Once after teaching a lesson in an adult level ESL class, a student approached me, looked at me quizzically, and asked “What is this ‘let’s see’?”
I didn’t understand what she meant at first and then was embarrassed when I realized I had been using this phrase throughout the lesson: “Let’s see; I’ll pass out the papers; let’s see, why don’t we go over the articles listed on page 56…” “Let’s see” is actually a key phrase in spoken English, indicating consideration of future action. Apparently, it was this phrase more than my actual planned instruction that this student was focusing on during the instruction.
Often the stream of language that is fluent speaking will sound like gibberish, even to a reasonably fluent nonnative speaker of that language; the flow of speech just goes by too quickly, the words too closely connected to separate out. However, there is hope for the ESL student, in the form of listening for key phrases that can help clarify a conversation. Understanding key phrases that signal the opening of a conversation, reaching the main point, a desire to draw the conversation to a close, and so forth clarify the underlying structure of a conversation and can aid in understanding.
There are standard key phrases in English that have specific functions in conversation. The phrases usually have a literal meaning, but as key phrases their more figurative meaning is most important. That is, when the speaker says “Let’s see,” she usually doesn’t want you to look at something with her; she wants you to consider action with her: “Let’s see, I think we should go over the vocabulary first.” These key phrases will help students learn to follow the direction of a conversation. Some of the phrases follow.
Key Phrases to Aid ESL Listening
Opening a conversation
If someone asks “Are you busy?” or “Do you have a minute?” she isn’t so much interested in the listener’s time management skills; rather, these phrases signal a desire to engage in conversation and is recognizing the imposition by asking first if it is convenient for the listener to talk. Conversations often begin with such a phrase.
Reaching a main point
If a student hears “the thing is--” or “what I’m trying to say is--” he will probably hear the main point of the conversation following. These phrases are a signal to now pay close attention after the speaker has led into the conversation with some opening remarks to prepare.
Adding details and asides
It is more common to digress from the main point in conversation than in writing, as new related points and examples come to the speaker during the conversation. These might be signaled with “Oh, by the way--” or “One thing I’d like to add here--” The listener should know that an important supporting point may be coming up.
Introducing an opposing point
Often speakers will also acknowledge opposing viewpoints or difficult related issues to their main point. These opposing or contrary issues will often be prefaced with “There is one thing I should draw your attention to--” or “You should be aware that--”, demonstrating a desire to inform the listener of some potential concern.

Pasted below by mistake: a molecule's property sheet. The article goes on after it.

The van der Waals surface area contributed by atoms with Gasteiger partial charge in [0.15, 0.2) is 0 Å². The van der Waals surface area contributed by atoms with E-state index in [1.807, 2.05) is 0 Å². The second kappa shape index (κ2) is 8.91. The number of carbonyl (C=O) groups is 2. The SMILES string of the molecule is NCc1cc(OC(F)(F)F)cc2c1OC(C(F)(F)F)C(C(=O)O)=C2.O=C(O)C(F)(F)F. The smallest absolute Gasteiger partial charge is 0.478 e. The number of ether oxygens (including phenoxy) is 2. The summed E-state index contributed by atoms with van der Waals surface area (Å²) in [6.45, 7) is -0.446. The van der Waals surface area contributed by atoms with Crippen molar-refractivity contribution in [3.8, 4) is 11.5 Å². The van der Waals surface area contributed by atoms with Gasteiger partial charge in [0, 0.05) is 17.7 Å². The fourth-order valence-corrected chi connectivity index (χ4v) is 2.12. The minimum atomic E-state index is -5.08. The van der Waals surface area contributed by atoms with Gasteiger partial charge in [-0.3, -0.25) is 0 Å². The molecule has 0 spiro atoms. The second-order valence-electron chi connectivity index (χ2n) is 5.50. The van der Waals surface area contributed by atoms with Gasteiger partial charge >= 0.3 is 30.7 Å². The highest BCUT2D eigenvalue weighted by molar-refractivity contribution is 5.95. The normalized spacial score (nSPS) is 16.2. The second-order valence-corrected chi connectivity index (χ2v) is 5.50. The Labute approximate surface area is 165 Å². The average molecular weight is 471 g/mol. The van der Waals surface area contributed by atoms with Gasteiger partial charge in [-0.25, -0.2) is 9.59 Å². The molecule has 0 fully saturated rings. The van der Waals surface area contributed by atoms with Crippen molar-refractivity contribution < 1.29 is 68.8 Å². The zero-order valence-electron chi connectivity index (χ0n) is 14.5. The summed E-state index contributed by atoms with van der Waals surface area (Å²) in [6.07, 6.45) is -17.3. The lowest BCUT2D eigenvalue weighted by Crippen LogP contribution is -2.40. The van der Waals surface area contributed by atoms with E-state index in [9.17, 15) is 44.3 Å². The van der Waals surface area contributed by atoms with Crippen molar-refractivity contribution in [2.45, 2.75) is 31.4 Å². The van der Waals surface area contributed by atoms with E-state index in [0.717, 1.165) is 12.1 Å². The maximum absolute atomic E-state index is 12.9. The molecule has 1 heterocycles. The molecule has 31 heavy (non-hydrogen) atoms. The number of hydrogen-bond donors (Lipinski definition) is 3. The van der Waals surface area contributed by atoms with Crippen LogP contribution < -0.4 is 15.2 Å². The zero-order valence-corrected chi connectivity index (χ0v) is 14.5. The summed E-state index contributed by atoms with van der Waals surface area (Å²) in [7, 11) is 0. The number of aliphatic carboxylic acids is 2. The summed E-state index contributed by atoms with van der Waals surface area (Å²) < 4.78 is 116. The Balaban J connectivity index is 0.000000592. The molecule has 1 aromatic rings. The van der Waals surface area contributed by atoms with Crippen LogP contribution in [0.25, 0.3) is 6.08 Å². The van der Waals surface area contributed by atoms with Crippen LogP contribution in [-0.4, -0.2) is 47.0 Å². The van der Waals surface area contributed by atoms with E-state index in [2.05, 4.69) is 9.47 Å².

Drawing a conversation to a close
All conversations must come to an end eventually. After making his point, the speaker may follow up with some additional pleasantries or discussion before signaling a desire to close the conversation. “Well, it’s getting late,” or “I won’t keep you any longer” are phrases that signal a conversation’s close.
Teaching Listening for Key Phrases
Explicitly teach the key phrases
Explicit instruction is an important starting point for most second language learners, especially for adults. The student who questioned me about “Let’s see--” was apparently not able to infer its meaning from the context, so some explicit instruction of these phrases is needed, by giving out a list and going over their usage and pronunciation, perhaps. While directly teaching the phrases to students, the instructor might also model their use in short bits of conversation.
Listen to conversations and analyze the usage of key phrases
After explicit instruction in phrases, the instructor might choose to play a taped conversation and pick out examples of the phrases taught. Hearing actual examples seems to solidify and validate instruction.
Listen to conversations; identify phrases.
After teaching the phrases and providing examples through bits of instructor and taped conversation, it’s time to introduce a new conversation, having students on their own identify key phrases and why and how they are used.
Discuss places in conversation where key phrases can be added.
Another possibility is to play the conversation again, asking students this time if they can identify places where key phrases should or could be added.
Practice with phrases in short presentations
Finally, students can do short presentations or demonstrations on simple topics such as plans for vacation with using phrase. Each student can take a portion of class time to prepare her five minute presentation for a group of students, and then her peer group can take notes, paying particular attention to key phrases. As students progress with the use of key phrases, they will begin understanding how to use them without planning ahead of time.
Often real-time speech will sound like nonsense, a flow of words.
But by learning how to listen for key phrases, students will begin to identify the structure of a conversation, and with that structure, the conversation’s meaning and purpose. Students will also develop their own conversation skills by learning key phrases, knowing how to signal to a listener the direction of the conversation.
What are some uses you can think of for key phrases?
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